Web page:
Machine learning runs the world. It generates predictions for each individual customer, employee, voter, and suspect, and these predictions drive millions of business decisions more effectively, determining whom to call, mail, approve, test, diagnose, warn, investigate, incarcerate, set up on a date, or medicate.
But, to make this work, you've got to bridge what is a prevalent gap between business leadership and technical know-how. Launching machine learning is as much a management endeavor as a technical one. Its success relies on a very particular business leadership practice. This means that two different species must cooperate in harmony: the business leader and the quant.
This course will guide you to lead or participate in the end-to-end implementation of machine learning (aka predictive analytics). Unlike most machine learning courses, it prepares you to avoid the most common management mistake that derails machine learning projects: jumping straight into the number crunching before establishing and planning for a path to operational deployment.
Whether you'll participate on the business or tech side of a machine learning project, this course delivers essential, pertinent know-how. You'll learn the business-level fundamentals needed to ensure the core technology works within – and successfully produces value for – business operations. If you're more a quant than a business leader, you’ll find this is a rare opportunity to ramp up on the business side, since technical ML trainings don’t usually go there. But know this: The soft skills are often the hard ones.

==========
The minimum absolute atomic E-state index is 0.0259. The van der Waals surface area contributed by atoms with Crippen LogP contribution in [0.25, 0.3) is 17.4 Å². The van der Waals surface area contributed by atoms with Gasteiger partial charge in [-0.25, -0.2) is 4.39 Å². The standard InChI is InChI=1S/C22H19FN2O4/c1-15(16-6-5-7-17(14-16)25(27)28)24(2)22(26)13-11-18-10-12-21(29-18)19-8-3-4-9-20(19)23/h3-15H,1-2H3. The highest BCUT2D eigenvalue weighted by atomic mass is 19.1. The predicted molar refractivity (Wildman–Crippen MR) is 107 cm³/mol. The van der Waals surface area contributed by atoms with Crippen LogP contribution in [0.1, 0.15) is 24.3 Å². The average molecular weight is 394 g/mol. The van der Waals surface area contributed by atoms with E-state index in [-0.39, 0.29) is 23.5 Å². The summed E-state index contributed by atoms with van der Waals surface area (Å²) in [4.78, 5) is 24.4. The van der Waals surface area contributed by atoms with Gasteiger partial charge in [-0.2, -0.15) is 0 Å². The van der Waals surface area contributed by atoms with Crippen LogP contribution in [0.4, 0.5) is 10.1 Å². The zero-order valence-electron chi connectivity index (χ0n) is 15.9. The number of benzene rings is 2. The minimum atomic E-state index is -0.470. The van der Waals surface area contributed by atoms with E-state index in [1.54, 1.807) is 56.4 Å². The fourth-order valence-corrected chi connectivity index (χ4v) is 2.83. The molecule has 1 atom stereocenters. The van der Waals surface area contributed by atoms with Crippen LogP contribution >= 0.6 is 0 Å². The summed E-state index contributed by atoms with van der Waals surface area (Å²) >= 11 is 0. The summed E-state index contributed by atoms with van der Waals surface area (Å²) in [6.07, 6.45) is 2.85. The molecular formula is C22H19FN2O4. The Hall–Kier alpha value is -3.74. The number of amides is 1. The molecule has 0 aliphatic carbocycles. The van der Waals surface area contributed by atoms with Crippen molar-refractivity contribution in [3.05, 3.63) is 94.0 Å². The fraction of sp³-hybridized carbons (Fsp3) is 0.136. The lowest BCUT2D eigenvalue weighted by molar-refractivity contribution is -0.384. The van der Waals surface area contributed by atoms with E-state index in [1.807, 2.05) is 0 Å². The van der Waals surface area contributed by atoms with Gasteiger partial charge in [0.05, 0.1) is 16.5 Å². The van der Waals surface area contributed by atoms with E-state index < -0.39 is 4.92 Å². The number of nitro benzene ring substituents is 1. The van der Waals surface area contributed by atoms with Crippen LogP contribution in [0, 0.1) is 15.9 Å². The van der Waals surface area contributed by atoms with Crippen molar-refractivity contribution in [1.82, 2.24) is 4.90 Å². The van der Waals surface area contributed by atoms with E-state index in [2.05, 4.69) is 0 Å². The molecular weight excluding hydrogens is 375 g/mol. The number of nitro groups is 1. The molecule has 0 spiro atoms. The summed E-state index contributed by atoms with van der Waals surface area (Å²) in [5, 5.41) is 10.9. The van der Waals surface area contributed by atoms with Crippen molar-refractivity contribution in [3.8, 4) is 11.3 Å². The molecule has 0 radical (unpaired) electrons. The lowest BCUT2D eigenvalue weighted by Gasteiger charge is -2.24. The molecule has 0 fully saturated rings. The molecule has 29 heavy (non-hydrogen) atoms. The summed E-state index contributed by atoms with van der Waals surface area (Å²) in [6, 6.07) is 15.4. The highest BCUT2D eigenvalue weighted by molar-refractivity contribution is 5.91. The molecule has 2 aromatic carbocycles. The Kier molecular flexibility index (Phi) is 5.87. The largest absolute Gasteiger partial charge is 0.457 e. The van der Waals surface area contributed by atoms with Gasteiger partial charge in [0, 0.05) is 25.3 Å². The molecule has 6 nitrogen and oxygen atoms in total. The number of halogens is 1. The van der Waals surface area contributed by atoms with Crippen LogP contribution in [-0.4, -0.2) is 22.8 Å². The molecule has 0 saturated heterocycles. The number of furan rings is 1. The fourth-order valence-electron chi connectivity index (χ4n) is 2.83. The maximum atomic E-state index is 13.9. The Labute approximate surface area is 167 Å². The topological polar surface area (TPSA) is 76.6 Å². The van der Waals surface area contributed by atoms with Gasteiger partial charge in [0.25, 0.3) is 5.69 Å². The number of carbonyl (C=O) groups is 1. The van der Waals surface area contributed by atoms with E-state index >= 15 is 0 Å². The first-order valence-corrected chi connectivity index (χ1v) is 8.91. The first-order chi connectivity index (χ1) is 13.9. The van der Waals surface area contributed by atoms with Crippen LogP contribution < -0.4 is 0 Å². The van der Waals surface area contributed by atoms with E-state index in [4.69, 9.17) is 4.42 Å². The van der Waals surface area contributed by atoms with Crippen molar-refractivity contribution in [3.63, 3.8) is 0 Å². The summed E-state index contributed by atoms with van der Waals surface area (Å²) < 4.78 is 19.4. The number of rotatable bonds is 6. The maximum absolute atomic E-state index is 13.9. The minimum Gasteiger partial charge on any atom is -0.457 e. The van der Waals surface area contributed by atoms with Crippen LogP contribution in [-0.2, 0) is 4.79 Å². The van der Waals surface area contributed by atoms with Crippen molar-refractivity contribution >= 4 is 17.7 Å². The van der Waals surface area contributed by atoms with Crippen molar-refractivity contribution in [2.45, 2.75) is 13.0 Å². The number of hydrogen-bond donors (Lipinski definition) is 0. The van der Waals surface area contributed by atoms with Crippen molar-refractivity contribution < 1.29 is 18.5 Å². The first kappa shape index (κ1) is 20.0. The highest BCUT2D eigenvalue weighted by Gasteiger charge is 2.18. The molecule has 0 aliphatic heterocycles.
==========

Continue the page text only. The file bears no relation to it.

After this course, you will be able to:
– Apply ML: Identify the opportunities where machine learning can improve marketing, sales, financial credit scoring, insurance, fraud detection, and much more.
– Plan ML: Determine the way in which machine learning will be operationally integrated and deployed, and the staffing and data requirements to get there.
– Greenlight ML: Forecast the effectiveness of a machine learning project and then internally sell it, gaining buy-in from your colleagues.
– Lead ML: Manage a machine learning project, from the generation of predictive models to their launch.
– Prep data for ML: Oversee the data preparation, which is directly informed by business priorities.
– Evaluate ML: Report on the performance of predictive models in business terms, such as profit and ROI.
– Regulate ML: Manage ethical pitfalls, such as when predictive models reveal sensitive information about individuals, including whether they're pregnant, will quit their job, or may be arrested – aka AI ethics.
NO HANDS-ON AND NO HEAVY MATH. Rather than a hands-on training, this course serves both business leaders and burgeoning data scientists alike by contextualizing the core technology, guiding you on the end-to-end process required to successfully deploy a predictive model so that it delivers a business impact. There are no exercises involving coding or the use of machine learning software.
WHO IT’S FOR. This concentrated entry-level program is for anyone who wishes to participate in the commercial deployment of machine learning, no matter whether you’ll do so in the role of enterprise leader or quant. This includes business professionals and decision makers of all kinds, such as executives, directors, line of business managers, and consultants – as well as data scientists.